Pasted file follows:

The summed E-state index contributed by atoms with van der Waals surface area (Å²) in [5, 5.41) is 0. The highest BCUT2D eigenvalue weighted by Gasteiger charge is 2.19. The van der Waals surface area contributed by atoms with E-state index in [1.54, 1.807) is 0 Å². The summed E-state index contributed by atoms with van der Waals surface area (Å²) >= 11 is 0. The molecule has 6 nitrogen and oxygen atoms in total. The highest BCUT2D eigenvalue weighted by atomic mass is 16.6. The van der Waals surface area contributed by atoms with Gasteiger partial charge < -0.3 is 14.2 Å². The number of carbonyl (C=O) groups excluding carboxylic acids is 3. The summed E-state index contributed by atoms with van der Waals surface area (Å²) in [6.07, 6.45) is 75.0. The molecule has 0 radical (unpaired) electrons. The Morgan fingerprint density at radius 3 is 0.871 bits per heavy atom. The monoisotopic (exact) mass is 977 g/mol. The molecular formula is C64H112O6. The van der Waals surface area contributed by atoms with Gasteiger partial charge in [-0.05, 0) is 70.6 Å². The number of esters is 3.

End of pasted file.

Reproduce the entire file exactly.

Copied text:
The summed E-state index contributed by atoms with van der Waals surface area (Å²) in [5, 5.41) is 0. The highest BCUT2D eigenvalue weighted by Gasteiger charge is 2.19. The van der Waals surface area contributed by atoms with E-state index in [1.54, 1.807) is 0 Å². The summed E-state index contributed by atoms with van der Waals surface area (Å²) >= 11 is 0. The molecule has 6 nitrogen and oxygen atoms in total. The highest BCUT2D eigenvalue weighted by atomic mass is 16.6. The van der Waals surface area contributed by atoms with Gasteiger partial charge < -0.3 is 14.2 Å². The number of carbonyl (C=O) groups excluding carboxylic acids is 3. The summed E-state index contributed by atoms with van der Waals surface area (Å²) in [6.07, 6.45) is 75.0. The molecule has 0 radical (unpaired) electrons. The Morgan fingerprint density at radius 3 is 0.871 bits per heavy atom. The monoisotopic (exact) mass is 977 g/mol. The molecular formula is C64H112O6. The van der Waals surface area contributed by atoms with Gasteiger partial charge in [-0.05, 0) is 70.6 Å². The number of esters is 3.